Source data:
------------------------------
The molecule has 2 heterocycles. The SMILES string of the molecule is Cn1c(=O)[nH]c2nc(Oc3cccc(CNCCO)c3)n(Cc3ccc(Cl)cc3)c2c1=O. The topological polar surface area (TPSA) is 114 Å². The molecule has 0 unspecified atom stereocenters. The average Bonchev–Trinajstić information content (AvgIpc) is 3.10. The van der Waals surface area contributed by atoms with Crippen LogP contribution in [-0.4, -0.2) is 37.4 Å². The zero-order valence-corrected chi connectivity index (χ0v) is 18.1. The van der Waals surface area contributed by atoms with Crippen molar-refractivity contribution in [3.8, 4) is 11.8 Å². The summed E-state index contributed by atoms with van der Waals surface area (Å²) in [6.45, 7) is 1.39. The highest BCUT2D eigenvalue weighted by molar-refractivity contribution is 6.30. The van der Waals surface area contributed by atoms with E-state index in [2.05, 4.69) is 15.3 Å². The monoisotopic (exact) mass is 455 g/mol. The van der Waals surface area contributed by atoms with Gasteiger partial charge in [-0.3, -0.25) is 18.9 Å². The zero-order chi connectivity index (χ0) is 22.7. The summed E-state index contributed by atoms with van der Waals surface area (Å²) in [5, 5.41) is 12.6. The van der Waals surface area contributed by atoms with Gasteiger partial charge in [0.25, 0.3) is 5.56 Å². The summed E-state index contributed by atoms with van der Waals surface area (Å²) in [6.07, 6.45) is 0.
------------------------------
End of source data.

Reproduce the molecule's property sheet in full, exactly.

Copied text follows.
The molecule has 2 heterocycles. The SMILES string of the molecule is Cn1c(=O)[nH]c2nc(Oc3cccc(CNCCO)c3)n(Cc3ccc(Cl)cc3)c2c1=O. The topological polar surface area (TPSA) is 114 Å². The molecule has 0 unspecified atom stereocenters. The average Bonchev–Trinajstić information content (AvgIpc) is 3.10. The van der Waals surface area contributed by atoms with Crippen LogP contribution in [-0.4, -0.2) is 37.4 Å². The zero-order valence-corrected chi connectivity index (χ0v) is 18.1. The van der Waals surface area contributed by atoms with Crippen molar-refractivity contribution in [3.8, 4) is 11.8 Å². The summed E-state index contributed by atoms with van der Waals surface area (Å²) in [6.45, 7) is 1.39. The highest BCUT2D eigenvalue weighted by molar-refractivity contribution is 6.30. The van der Waals surface area contributed by atoms with E-state index in [2.05, 4.69) is 15.3 Å². The monoisotopic (exact) mass is 455 g/mol. The van der Waals surface area contributed by atoms with Gasteiger partial charge in [-0.3, -0.25) is 18.9 Å². The zero-order chi connectivity index (χ0) is 22.7. The summed E-state index contributed by atoms with van der Waals surface area (Å²) in [5, 5.41) is 12.6. The van der Waals surface area contributed by atoms with Gasteiger partial charge in [0.25, 0.3) is 5.56 Å². The summed E-state index contributed by atoms with van der Waals surface area (Å²) in [6.07, 6.45) is 0.